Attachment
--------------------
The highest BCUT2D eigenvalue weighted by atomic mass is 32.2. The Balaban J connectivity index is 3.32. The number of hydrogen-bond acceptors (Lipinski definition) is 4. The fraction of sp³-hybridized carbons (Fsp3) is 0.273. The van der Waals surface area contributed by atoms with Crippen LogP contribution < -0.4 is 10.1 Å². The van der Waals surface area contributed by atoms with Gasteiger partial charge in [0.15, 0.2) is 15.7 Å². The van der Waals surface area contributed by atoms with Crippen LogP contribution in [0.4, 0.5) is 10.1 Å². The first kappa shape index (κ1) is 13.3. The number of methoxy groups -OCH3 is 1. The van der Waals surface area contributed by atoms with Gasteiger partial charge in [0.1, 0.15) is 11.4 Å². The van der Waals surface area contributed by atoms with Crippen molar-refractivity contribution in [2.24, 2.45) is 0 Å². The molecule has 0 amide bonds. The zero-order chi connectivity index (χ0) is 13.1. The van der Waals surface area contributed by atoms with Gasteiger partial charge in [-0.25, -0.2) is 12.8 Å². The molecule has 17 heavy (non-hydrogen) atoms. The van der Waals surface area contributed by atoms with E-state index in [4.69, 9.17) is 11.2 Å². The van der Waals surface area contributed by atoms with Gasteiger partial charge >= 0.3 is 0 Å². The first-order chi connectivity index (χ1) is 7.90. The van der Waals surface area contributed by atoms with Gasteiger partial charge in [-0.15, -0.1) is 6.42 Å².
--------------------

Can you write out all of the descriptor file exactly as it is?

The highest BCUT2D eigenvalue weighted by atomic mass is 32.2. The Balaban J connectivity index is 3.32. The number of hydrogen-bond acceptors (Lipinski definition) is 4. The fraction of sp³-hybridized carbons (Fsp3) is 0.273. The van der Waals surface area contributed by atoms with Crippen LogP contribution < -0.4 is 10.1 Å². The van der Waals surface area contributed by atoms with Gasteiger partial charge in [0.15, 0.2) is 15.7 Å². The van der Waals surface area contributed by atoms with Crippen LogP contribution in [0.4, 0.5) is 10.1 Å². The first kappa shape index (κ1) is 13.3. The number of methoxy groups -OCH3 is 1. The van der Waals surface area contributed by atoms with Gasteiger partial charge in [0.1, 0.15) is 11.4 Å². The van der Waals surface area contributed by atoms with Crippen molar-refractivity contribution in [2.24, 2.45) is 0 Å². The molecule has 0 amide bonds. The zero-order chi connectivity index (χ0) is 13.1. The van der Waals surface area contributed by atoms with Gasteiger partial charge in [-0.25, -0.2) is 12.8 Å². The molecule has 17 heavy (non-hydrogen) atoms. The van der Waals surface area contributed by atoms with E-state index in [4.69, 9.17) is 11.2 Å². The van der Waals surface area contributed by atoms with Gasteiger partial charge >= 0.3 is 0 Å². The first-order chi connectivity index (χ1) is 7.90. The van der Waals surface area contributed by atoms with Gasteiger partial charge in [-0.15, -0.1) is 6.42 Å².